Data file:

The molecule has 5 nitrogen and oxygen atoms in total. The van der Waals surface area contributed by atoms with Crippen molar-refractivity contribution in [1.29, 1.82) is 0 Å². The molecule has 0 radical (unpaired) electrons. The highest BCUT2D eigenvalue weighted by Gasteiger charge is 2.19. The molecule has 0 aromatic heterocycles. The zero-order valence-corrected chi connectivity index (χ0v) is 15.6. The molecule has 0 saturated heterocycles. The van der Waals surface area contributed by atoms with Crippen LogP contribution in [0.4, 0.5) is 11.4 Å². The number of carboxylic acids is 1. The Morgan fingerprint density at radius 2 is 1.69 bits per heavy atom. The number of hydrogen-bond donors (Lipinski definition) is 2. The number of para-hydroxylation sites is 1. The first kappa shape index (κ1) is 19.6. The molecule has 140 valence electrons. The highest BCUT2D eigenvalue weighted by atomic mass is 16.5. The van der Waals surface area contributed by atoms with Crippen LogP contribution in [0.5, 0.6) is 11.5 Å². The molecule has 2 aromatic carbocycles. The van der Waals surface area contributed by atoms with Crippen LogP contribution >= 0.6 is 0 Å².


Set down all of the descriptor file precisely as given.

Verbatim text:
The molecule has 5 nitrogen and oxygen atoms in total. The van der Waals surface area contributed by atoms with Crippen molar-refractivity contribution in [1.29, 1.82) is 0 Å². The molecule has 0 radical (unpaired) electrons. The highest BCUT2D eigenvalue weighted by Gasteiger charge is 2.19. The molecule has 0 aromatic heterocycles. The zero-order valence-corrected chi connectivity index (χ0v) is 15.6. The molecule has 0 saturated heterocycles. The van der Waals surface area contributed by atoms with Crippen LogP contribution in [0.4, 0.5) is 11.4 Å². The number of carboxylic acids is 1. The Morgan fingerprint density at radius 2 is 1.69 bits per heavy atom. The number of hydrogen-bond donors (Lipinski definition) is 2. The number of para-hydroxylation sites is 1. The first kappa shape index (κ1) is 19.6. The molecule has 140 valence electrons. The highest BCUT2D eigenvalue weighted by atomic mass is 16.5. The van der Waals surface area contributed by atoms with Crippen LogP contribution in [0.5, 0.6) is 11.5 Å². The molecule has 2 aromatic carbocycles. The van der Waals surface area contributed by atoms with Crippen LogP contribution >= 0.6 is 0 Å².